WASHINGTON (December 15, 2006) - For the 10th straight year, the U.S. Government Accountability Office (GAO) is prevented from expressing an opinion on the consolidated financial statements of the U.S. government due to a number of material weaknesses related to financial systems, fundamental recordkeeping, and financial reporting.
David M. Walker, the Comptroller General of the United States and head of GAO, wrote today in a letter to the President and Congress: "While over the past 10 years significant progress has been made in improving federal financial management since the U.S. government began preparing consolidated financial statements, … major impediments continue to prevent us from rendering an opinion.
"Until the problems outlined in our audit report are adequately addressed, they will continue to have adverse implications for the federal government and American taxpayers."
The fiscal year 2006 Financial Report of the United States Government, which includes the consolidated financial statements and GAO's audit report, is being released today by the Treasury Department. A copy is available at http://www.gao.gov/financial.html
Walker emphasized his concerns about the nation's current financial condition and growing long-term fiscal imbalance as he has in previous years. He noted that, for the first time, a Statement of Social Insurance is included as one of the principal financial statements in the Consolidated Financial Statements. Walker points out:
"This new statement shows projected scheduled benefits exceeding earmarked revenues by approximately $39 trillion1 in present value terms for the next 75-year period. Considering this long-range projected funding gap in social insurance, in addition to reported liabilities (e.g., debt held by the public and federal employee and veterans benefits payable) and other implicit commitments and contingencies that the federal government has pledged to support, the federal government's fiscal exposures totaled approximately $50 trillion as of September 30, 2006, an increase of about $4 trillion over September 30, 2005, and up from about $20 trillion as of September 30, 2000. This translates into a current burden of about $170,000 per American or approximately $440,000 per American household."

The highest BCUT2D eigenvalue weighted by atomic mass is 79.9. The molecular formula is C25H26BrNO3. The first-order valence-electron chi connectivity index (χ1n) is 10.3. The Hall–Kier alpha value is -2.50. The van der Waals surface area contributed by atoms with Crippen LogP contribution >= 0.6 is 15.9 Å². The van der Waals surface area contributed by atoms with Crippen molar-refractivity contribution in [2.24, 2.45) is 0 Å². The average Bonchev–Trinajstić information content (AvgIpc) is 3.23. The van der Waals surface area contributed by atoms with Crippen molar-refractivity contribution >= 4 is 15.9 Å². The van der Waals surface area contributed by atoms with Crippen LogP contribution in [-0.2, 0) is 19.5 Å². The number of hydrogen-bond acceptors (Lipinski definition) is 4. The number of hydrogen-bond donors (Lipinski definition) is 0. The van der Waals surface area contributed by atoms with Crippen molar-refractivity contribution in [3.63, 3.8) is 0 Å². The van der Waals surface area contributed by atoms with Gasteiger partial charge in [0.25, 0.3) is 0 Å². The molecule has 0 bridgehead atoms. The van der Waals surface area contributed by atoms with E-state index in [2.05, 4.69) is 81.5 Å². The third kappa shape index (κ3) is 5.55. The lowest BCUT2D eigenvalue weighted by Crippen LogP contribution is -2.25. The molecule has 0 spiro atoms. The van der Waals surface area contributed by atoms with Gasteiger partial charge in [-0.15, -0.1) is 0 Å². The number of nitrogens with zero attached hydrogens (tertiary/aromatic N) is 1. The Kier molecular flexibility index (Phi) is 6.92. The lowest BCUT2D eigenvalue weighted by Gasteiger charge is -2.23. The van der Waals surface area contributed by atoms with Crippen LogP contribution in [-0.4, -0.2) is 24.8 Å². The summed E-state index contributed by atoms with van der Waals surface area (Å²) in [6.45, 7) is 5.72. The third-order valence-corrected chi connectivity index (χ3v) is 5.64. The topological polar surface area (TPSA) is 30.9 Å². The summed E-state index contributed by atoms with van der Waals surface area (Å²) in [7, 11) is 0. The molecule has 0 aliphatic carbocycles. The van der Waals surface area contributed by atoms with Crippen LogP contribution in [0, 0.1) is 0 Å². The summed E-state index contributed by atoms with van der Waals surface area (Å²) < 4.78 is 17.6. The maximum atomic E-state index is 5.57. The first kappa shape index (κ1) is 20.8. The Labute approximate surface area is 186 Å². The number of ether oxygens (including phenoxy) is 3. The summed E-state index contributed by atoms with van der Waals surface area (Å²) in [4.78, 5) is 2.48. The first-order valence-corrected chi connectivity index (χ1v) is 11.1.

Walker concludes his letter: "Finally, to better inform both Congress and American citizens about the federal government's fiscal condition and operations, the federal government should produce an easily understandable summary annual report that includes, in a clear, concise, and transparent manner, key financial and performance information embodied in the Financial Report of the United States Government. This report would include, among other things, illustrative graphs and charts depicting such information as (1) the cost of the federal government as a whole and for each major component such as defense and homeland security, and (2) the primary components of federal revenues."
To help the public better understand the different purposes cash and accrual measures serve in providing a comprehensive picture of the federal government's fiscal condition today and over time, GAO recently published a special publication, Understanding Similarities and Differences Between Accrual and Cash Deficits, GAO-07-117SP, which is available on our website. For more information, contact GAO's Office of Public Affairs at (202) 512-4800.
The Government Accountability Office, the audit, evaluation and investigative arm of Congress, exists to support Congress in meeting its constitutional responsibilities and to help improve the performance and accountability of the federal government for the American people. GAO examines the use of public funds; evaluates federal programs and policies; and provides analyses, recommendations, and other assistance to help Congress make informed oversight, policy, and funding decisions. GAO's commitment to good government is reflected in its core values of accountability, integrity, and reliability.
1 On an open group basis (current and future participants). On a closed group basis, which excludes the benefit payments and contributions of individuals under the age of 15 (or not yet born), this amount is approximately $44 trillion.
October 24, 2006